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The Muddled, Hilarious, and Strange History of Worcester's Turtle Boy Statue

Theophanes is a New-England-based blogger, traveler, writer, photographer, sculptor, and lover of cats.

How I came to Know About Turtle Boy...

There was time I lived not too far from Worcester Massachusetts where Turtle Boy lives his life in the Worcester Common. I had heard rumors and wild tales about a rapacious bronze boy, standing in the middle of this common, or rather, ahem, riding an anguished sea turtle through it. The statue has been standing in Worcester for over a hundred years and since the day it was conceived it's made a lot of people scratch their heads. On one hand it's beautiful. The boy in question is exquisite, absolutely perfect in Greek tradition, and the turtle? It looks so realistic that I actually felt bad looking into it's little metal face. On the other hand, the statue depicts a scene that can cause even the most innocent minds to topple helplessly into the gutter. Maybe that's why it's now an icon of sorts, used to advertise local beer and quirky tourism. In all honestly when I started hearing these stories I couldn't help but think that New Englanders are just weird, probably just looking too closely at something made in innocence, but after taking the time to see it for myself I was relieved of any doubt. There was only one thing this life size statue could possibly be depicting. I became consumed with learning about how and why it was even there. Just like many visitors before me I couldn't help but stare slack-jawed at it, giggling like a twelve year old. There was no nuance here. Even an a Catholic nun would blush seeing it. So where did the infamous Turtle Boy come from?


A Beautiful Concept is Born...

The statue in question was first commissioned by the city of Worcester by a local wealthy heiress at the event of her death. Her name was Harriet Burnside and she was the daughter of Worcester's most elite lawyer at the time, Samuel Burnside. She and her two sisters were well known for their humanitarian donations put to use around the city, so it wasn't surprising when Harriet died in 1904, that she would have left $5000 to the city of Worcester, not to remember her, but to erect a memorial to her father. She called for this memorial to be a fountain for animals, specifically the working horses, who brought people from place to place before cars were a big thing, and the dogs who also roamed about. It was a beautiful idea in the beginning but then things started to go a bit tipsy.

The City Attempts to Commission Two Artists...

At first the city didn't really know what to do with the $5,000 but eventually it settled down and attempted to hire Daniel Chester French to create the basin for the fountain, but he had too much on his plate already, and this job got shuffled off to Henry Bacon, who would later go on to create the fountain at the Lincoln Memorial in DC. It was named the Burnside Fountain, and was as utilitarian as it was beautiful, with each trough reaching to either dog or horse height and flushing on command to keep the water fresh, reducing the spread of disease. Had this been the end of it no one would be talking about it today but it needed something else, perhaps a bit of bronze art at the top to make it really pop! So Daniel Chester French designed the concept and gave the sculpting part to Charles Y. Harvey to create. Harvey was a graduate of the American Academy in Rome. He was talented and accredited and took on this job with great enthusiasm believing it would be his life's masterpiece.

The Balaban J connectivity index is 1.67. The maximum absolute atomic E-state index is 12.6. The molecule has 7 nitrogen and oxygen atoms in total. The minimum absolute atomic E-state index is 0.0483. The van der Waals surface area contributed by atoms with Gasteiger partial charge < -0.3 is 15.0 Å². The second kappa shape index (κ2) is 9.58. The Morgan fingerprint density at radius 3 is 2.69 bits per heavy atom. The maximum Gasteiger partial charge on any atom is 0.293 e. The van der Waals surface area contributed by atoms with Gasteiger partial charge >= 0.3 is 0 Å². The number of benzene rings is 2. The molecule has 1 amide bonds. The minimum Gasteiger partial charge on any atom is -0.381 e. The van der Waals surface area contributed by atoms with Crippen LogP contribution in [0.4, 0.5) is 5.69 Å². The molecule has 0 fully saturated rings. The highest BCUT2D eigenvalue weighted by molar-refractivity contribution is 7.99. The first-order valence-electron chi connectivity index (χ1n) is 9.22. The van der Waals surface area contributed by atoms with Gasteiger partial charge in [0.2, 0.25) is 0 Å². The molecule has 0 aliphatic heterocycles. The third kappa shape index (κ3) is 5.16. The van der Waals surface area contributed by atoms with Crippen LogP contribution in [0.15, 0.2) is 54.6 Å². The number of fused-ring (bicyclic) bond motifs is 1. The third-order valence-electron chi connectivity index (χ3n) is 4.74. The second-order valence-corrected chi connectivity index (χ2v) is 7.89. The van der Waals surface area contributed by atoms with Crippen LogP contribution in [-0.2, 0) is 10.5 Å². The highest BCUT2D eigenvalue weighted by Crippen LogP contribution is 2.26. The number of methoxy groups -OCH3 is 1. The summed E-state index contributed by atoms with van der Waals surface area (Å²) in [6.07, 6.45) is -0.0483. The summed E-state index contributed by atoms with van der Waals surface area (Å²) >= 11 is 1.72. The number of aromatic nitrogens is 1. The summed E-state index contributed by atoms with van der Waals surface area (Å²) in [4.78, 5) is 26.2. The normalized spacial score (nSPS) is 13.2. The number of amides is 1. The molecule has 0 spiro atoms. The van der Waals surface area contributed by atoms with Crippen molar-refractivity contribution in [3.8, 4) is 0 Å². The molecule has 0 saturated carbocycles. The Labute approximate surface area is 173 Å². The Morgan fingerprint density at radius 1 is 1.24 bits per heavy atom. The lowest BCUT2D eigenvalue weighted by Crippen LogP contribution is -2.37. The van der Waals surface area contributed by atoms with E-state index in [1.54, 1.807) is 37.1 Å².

Things Start Going Wonky...

Harvey may have been talented but he was also mentally disturbed. He was living in New York City at the time, which he had moved back to after graduating, because he believed the Italian police were after him. They were not. He was the sort of gent who heard voices, and a week after he took up the project it was probably those same voices that compelled him to go to the Bronx River and slit his own throat with two razor blades. He did not survive.

After hearing about the tragedy the city of Worcester then hired a fellow graduate of the American Academy, Sherry Fry, to finish the work. They arranged to have Harvey's sketches sent to her and asked her to complete it to the best of her ability to his design. So Fry did as she was told, or at least that what she claimed at the time. However it's really hard to say if what came out of that process was indeed the shockingly violent last images of a mentally disturbed man, or maybe just the work of a woman who had something a little more to say. Did she sculpt that tormented turtle face as some sort of message? Did she know Harvey? Was she trying to besmirch his reputation? Was she trying to pull one over on the City of Worcester? Or did she have some sort of grudge against the people who ordered and dedicated the statue? Perhaps she just had a very twisted sense of humor and took a glorious opportunity when she saw it. Or maybe she really did just quietly copy a design she was given. We will never know, but what seems very clear now, is that the city of Worcester did not know what they had ordered.

Turtle Boy Arrives.... to Stunned Silence

Eight years had passed since the statue was commissioned when it finally arrived, probably in a crate, much to the anticipation of the city council. However history's unusual silence on this event suggests that when the crate was opened it was then accepted with shock and horror. Here was the most exquisite statue, in all it's glory. It was sure breath taking!